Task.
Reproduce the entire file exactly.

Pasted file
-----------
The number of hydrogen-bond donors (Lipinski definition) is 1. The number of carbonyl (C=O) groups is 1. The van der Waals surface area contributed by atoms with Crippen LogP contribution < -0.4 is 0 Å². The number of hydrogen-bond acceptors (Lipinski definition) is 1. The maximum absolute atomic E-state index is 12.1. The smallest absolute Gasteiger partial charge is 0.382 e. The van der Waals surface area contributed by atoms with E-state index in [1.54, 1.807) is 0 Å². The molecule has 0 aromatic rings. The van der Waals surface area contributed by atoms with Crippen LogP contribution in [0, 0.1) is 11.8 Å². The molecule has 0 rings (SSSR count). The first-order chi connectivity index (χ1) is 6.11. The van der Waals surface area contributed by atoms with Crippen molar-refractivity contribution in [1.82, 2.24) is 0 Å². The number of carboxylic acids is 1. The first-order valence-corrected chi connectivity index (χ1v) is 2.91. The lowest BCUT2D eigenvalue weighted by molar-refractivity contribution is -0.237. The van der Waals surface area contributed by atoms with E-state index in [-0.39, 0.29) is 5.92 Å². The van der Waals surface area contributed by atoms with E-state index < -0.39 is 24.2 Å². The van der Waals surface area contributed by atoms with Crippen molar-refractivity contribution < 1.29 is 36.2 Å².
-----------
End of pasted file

The number of hydrogen-bond donors (Lipinski definition) is 1. The number of carbonyl (C=O) groups is 1. The van der Waals surface area contributed by atoms with Crippen LogP contribution < -0.4 is 0 Å². The number of hydrogen-bond acceptors (Lipinski definition) is 1. The maximum absolute atomic E-state index is 12.1. The smallest absolute Gasteiger partial charge is 0.382 e. The van der Waals surface area contributed by atoms with E-state index in [1.54, 1.807) is 0 Å². The molecule has 0 aromatic rings. The van der Waals surface area contributed by atoms with Crippen LogP contribution in [0, 0.1) is 11.8 Å². The molecule has 0 rings (SSSR count). The first-order chi connectivity index (χ1) is 6.11. The van der Waals surface area contributed by atoms with Crippen molar-refractivity contribution in [1.82, 2.24) is 0 Å². The number of carboxylic acids is 1. The first-order valence-corrected chi connectivity index (χ1v) is 2.91. The lowest BCUT2D eigenvalue weighted by molar-refractivity contribution is -0.237. The van der Waals surface area contributed by atoms with E-state index in [-0.39, 0.29) is 5.92 Å². The van der Waals surface area contributed by atoms with E-state index < -0.39 is 24.2 Å². The van der Waals surface area contributed by atoms with Crippen molar-refractivity contribution < 1.29 is 36.2 Å².